This month I am marking three years since I moved into my studio in Jerome High School, signed on as an artist. For three months I had tried to contain my burgeoning passion in my garage. I crowded in a card table where I sat for hours each night under a dimming light bulb using my Dremel on the beautiful sticks I had picked up during daily forays onto riverbanks, and up arid hillsides.
I mixed glue on my stove, then carried the warm pot out into the garage before adding shreds of the weekly shopper I had picked up in front of Ace. I used the mixture as a blobby connector between two sticks, or between a rock base and the wood.
During the day I went out to my deck to pursue my new passion. That was little better than the garage. As days lengthened the time I had out there without the glare of intense sun diminished. The light at night out there was even dimmer than in the garage. And, the more I sanded down, prepared my sticks to become art, the more dirt I found everywhere in my house.
I felt invigorated, inspired by this new passion, but realized that if I wished to pursue it, I needed to find a better space in which to work. My artist friends could paint in their living rooms, or fashion jewelry in their bedrooms. Cleaning and shaping sticks was not a household hobby!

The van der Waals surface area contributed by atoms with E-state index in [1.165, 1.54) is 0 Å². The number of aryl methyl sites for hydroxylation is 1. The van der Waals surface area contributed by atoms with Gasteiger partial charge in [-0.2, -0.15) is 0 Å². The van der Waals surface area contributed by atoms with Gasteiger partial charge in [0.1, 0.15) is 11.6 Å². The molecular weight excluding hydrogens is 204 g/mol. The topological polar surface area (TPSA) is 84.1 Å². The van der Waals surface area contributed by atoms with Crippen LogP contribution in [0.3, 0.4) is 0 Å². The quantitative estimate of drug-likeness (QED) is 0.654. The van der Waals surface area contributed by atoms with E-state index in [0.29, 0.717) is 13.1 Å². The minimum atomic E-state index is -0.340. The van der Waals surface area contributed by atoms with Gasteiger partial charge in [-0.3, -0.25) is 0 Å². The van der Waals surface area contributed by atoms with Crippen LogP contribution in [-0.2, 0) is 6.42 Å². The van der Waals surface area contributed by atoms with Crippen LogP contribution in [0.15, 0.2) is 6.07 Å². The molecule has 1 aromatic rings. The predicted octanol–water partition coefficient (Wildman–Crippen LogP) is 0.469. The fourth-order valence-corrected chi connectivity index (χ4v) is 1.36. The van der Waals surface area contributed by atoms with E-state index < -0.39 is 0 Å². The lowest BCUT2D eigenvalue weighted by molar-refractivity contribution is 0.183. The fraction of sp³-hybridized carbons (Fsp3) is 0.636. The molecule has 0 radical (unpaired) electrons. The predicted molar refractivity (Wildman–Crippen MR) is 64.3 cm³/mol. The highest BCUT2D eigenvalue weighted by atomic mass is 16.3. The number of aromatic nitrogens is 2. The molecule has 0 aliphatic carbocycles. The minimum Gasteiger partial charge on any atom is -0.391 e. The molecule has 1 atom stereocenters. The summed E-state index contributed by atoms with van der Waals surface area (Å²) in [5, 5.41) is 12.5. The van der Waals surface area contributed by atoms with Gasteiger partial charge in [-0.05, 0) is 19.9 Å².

I discovered Jerome High School. On the second floor was a three-room studio. I did a bit of math. If I were to forego the cruises I had saved for before I retired, funneled most of my available money into the studio, and its costs, I could afford it. I felt so self-important. I, just like every other tenant, I was an artist! I took my work out to local establishments. Twelve pieces were taken into Firefly, a nearby gift shop and gallery. They were crammed into a lower shelf where their awkward lines jagged together. Nothing sold. I joined a co-op which required hours of work. Nothing sold there either.
I stayed in Jerome for 18 months. The steep stairs up to my space got to me. The community felt less and less friendly. Within a few days I found a studio space/gallery down in Cottonwood, and discovered the Reitz Ranch for ceramics seven miles away. This combination has carried me on ever since.
I had done one adult ed class in sculpture forty years before. I had held onto the dream of ceramic sculpture for the intervening years. For the past eighteen months I have gone through a courtship with clay. Sometimes a piece came together. The clay listened to me, did not sag, nor crack. The glaze miraculously worked. Other times my work was frustrating. Finally, now, I am beginning to understand the steps in clay’s waltz. The glazing, or lack of it, is beginning to enhance my art, not detract from it.
I am confident I have the rest of my life to really know ceramic sculpture. My pieces come out nicely more often than not now. And I am vaguely aware of how much more I can learn.
"With all the beauty surrounding me here above the Verde Valley, how could I not create more beauty?"